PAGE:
If it’s not already obvious from the rambling above, here it is again: United clearly have a buy-small-sell-big strategy (if the player isn’t good enough). And that is the modern youth system for you in a country that restricts player movement under a certain age. So far the results have been a mixed bag in terms of players that make the first team transition. But it almost always seems to be making good business sense. Sending players out on loan to decent leagues, like Rodrigo Possebon’s loan spell to Braga for the upcoming season, are ways to increase the value of the club’s assets. Doubtless, if Possebon has a good season for Braga — which, by the way, will be playing in the Europa League this year — it will immensely help him make strides on his game as well as, from the United executive hierarchy viewpoint, increase his resale value.

Foreign talent are more likely to be coveted by clubs abroad, than English players coming through. Which increases the saleability of our Italian and Brazilian kids.

Win-win situation it could be, but we must also be sure not to be sucked into a Wengeresque stubbornness where we begin to reject obvious, mouthwatering talents just because they are beyond a certain age. It might be sad for a fan to see kids coming through our system only to be sold, but it is a part of reality in modern football and is bound to only increase in significance, especially for our club.



  1. Red Ranter

    15 July 2009 at 07:46

    If anyoneโ€™s interested, my 1700+ word beast of a post is up. Read it if you have the patience. Or skip it. ๐Ÿ™‚ I will understand, totally.

  2. Dan

    15 July 2009 at 07:47

    @Stephen: No we are slightly better the newcastle.

  3. Dan

    15 July 2009 at 07:51

    @Red Ranter: You see i want to skip it, but i know that will hurt your feelings, so you have basically emotionally blackmailing me into wasting the next 5 minutes of life ๐Ÿ˜†

  4. Red Ranter

    15 July 2009 at 07:53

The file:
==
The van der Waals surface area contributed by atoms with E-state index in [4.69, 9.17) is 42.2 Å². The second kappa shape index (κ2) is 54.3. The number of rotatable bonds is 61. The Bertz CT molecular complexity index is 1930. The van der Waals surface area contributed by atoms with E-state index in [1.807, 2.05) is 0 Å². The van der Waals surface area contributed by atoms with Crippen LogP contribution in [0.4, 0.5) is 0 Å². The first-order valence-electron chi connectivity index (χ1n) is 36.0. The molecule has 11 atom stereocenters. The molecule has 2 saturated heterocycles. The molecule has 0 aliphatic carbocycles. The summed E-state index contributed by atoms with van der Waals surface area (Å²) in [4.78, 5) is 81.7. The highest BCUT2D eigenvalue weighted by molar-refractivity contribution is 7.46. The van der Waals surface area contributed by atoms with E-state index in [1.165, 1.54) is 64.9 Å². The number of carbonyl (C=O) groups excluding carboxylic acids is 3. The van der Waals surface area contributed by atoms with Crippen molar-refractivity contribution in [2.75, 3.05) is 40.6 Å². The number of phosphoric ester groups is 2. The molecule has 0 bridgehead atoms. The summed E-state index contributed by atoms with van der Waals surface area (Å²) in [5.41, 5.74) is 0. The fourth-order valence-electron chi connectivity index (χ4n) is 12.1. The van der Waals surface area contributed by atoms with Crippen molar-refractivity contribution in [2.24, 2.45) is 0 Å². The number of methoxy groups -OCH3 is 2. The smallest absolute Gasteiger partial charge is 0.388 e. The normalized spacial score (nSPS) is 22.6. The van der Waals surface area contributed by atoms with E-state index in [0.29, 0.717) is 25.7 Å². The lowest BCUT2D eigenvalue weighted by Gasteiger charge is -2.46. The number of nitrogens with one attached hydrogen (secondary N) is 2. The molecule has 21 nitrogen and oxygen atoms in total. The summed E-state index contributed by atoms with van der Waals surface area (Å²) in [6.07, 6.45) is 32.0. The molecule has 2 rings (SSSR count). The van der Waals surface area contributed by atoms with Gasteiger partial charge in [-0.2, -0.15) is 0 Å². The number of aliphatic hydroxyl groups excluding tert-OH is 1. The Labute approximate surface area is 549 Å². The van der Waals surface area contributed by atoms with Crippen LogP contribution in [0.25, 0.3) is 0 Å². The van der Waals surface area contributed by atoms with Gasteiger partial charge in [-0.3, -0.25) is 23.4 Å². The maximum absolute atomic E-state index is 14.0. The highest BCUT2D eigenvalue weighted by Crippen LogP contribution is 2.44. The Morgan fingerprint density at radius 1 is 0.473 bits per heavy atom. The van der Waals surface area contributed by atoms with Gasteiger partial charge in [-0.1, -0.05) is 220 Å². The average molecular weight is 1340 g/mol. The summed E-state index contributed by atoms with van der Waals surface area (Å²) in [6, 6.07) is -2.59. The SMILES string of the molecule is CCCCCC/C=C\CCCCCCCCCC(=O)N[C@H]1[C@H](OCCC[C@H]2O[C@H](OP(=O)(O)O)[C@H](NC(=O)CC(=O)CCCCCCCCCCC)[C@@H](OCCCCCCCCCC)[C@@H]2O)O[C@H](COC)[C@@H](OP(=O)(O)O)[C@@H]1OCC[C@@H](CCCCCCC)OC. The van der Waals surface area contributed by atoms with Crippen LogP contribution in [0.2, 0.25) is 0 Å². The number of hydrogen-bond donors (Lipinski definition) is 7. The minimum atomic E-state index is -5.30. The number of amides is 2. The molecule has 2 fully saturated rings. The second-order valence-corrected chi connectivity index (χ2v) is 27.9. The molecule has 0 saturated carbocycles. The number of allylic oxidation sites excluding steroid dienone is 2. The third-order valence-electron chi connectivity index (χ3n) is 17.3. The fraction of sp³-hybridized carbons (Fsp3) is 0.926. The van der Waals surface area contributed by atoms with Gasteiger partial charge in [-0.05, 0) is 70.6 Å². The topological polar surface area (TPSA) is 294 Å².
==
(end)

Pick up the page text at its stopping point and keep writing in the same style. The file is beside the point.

One, I said I will completely understand if you skip it. You’d need to do a lot more to hurt my feelings over the internet. ๐Ÿ™‚

    Two, trust me, it will waste more than 5 minutes of your life.

  5. jamie lee

    15 July 2009 at 20:43

    @Grognard: just looking at a comment u made regarding messi and ronaldo! u claimed messi cannot influence a game like ronnie, are u serious? messi is an out and out playmaker and creates constant chances for his team, he is more influentail, ronaldo is more prolific.

  6. fuzzy

    15 July 2009 at 20:58

    I believe that Darren Gibson has got a contract extension recently which probably means that the manager rates him well ?

  7. Roge9

    16 July 2009 at 19:23

    @Madschester United: You don’t come to manchester United and not have high expectations of you. Anderson has not scored a goal in TWO years, he only runs at full pace with the ball, and has proved incapable of dictating the tempo of a game. I like Nani, I was just illustrating the point that Man Utd have no seasoned goalscorer from the middle of the park.

    Aguero may not be Ronaldo 2.0, but he clearly has all the attributes to become one of the top players in the world. And if we are so eager to demand 80 million for our best player (who happened to be the best player in the world), we cannot consider 40 million for a mecurial talent, who actually wants to play for us, and has all the potential to develop into the best player in world football too much. If the money were coming out of pocket, then yes, I’d be on the side of caution. But i rather we invest that money in a player than handing it over so willingly to the glazers as seemed to have happened.

    SAF says he doesnt want to overspend, yet layed out 18 million on a player not worth more than 12, if that. He lied to the fans, yet again, in saying we reinvest the money in the team. The squad is overrated. We struggled for goals last season and struggled against teams Liverpool were mopping the floor with in the latter part of the season. When teams went at our defence we often crumbled and lucked out that many strikers in the EPL are poor finishers. Are we a crap team? Of course not, but we’re not as good as we think.

    Many people thought Ronaldo would develop into a great player, maybe not this great, but an excellent player nonetheless. He was on the radar of every major team in europe, so it’s not as though he was an unknown quantity. Teams had been scouting him for years and Obertan from what i’ve seen is decent, but no Ronaldo in the making. And let’s not forget, for every Ronaldo, there has been a djemba.

    So I’m not being gloomy, I’m looking back at the past season and making my judgment from that. I HOPE i’m wrong and I am a fan of the team no matter what happens, but i am not one for empty optimism.

  8. UTA

    18 July 2009 at 10:49

    its there to help pay the Glazer debts! while hoping that a first team plyaer will come through every 3 years or so.